By Molly M. Ginty
Monday, April 12, 2010
For decades, the Indian state of Kerala has been approving pro-women measures. Last year 10 percent of the state's budget went to programs for girls and women. A tea picker says her daughter benefits.
Kerala says it boasts India's top-ranked literacy rate for women (88 percent); its highest sex ratio (1,058 women to every 1,000 men); and its longest average female lifespan (76 years, versus 65 years in the rest of the country).
The maternal mortality rate in the country is 301 maternal deaths per 100,000 live births, according to the Indian government, though the World Health Organization's estimate is 450. Government statistics put Kerala's maternal mortality rate at 262 per 100,000 live births--significantly lower than the national average.
Tea pickers in Munnar earn $734 per year, which Selin Mary, a spokesperson for Kalaiselvi's employer, says is high for agricultural workers and on par with what male workers earn.
"Part of the reason these women's pay is so good," she said, "is that the firm running this plantation--the Kanan Devan Hills Plantations Company--employs many women, is 70 percent employee-owned and has a woman heading its workers' collective. Also important is the fact that our tea pickers live and work in Kerala."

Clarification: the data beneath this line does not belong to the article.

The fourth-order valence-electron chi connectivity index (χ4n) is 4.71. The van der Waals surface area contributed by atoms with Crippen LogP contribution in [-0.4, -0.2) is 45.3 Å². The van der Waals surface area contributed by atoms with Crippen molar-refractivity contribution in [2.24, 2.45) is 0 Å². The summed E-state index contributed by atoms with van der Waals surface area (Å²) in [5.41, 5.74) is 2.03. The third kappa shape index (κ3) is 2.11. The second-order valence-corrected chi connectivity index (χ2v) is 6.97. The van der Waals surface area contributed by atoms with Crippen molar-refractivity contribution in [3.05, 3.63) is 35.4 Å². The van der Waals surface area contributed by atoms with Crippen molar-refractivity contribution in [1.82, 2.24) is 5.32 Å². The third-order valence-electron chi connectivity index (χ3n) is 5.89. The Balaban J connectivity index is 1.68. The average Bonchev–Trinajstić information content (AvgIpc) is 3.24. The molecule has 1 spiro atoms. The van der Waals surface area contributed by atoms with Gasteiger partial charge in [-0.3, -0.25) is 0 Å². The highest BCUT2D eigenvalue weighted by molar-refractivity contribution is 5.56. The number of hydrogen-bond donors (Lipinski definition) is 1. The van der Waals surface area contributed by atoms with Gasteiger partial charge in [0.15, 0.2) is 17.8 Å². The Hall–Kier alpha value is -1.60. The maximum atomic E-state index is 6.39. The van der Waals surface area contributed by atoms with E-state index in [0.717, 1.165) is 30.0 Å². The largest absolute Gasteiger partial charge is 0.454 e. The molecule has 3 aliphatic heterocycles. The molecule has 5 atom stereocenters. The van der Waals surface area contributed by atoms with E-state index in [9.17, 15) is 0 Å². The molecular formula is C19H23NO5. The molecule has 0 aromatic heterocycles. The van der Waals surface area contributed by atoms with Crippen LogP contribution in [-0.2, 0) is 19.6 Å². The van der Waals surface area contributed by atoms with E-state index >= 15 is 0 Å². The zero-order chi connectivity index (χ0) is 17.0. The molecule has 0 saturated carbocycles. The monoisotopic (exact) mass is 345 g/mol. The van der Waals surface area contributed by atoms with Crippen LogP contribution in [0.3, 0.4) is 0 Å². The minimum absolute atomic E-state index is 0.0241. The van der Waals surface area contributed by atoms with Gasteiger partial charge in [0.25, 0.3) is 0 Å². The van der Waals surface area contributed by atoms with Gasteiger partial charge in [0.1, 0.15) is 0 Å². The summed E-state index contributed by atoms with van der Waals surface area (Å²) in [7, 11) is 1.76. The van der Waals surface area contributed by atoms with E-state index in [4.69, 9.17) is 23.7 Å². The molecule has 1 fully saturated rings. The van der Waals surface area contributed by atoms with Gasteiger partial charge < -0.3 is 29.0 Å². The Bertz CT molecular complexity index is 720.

T.N. Seema, a member of the Gender Board and president of the All India Democratic Women's Association, a New Delhi-based organization that promotes women's rights, still sees plenty of room for improvement though.
"Kerala's women are better off than many, but they are still concentrated in low-wage-earning sectors like tea picking," Seema said. "Women should have better job training and should be equipped to work in professions other than those traditionally earmarked for females."
During a break from her work in the fields of Munnar, Kalaiselvi said she agrees.
"Our daughters and granddaughters can get an education, medical treatment and government benefits that older generations never enjoyed," she said. "Even so, we hope they will also have the opportunity to have professional careers, whether they choose to leave the green hills of Munnar or whether they choose to stay."
Molly M. Ginty (http://mollymaureenginty.wordpress.com) is a freelance writer based in New York City.
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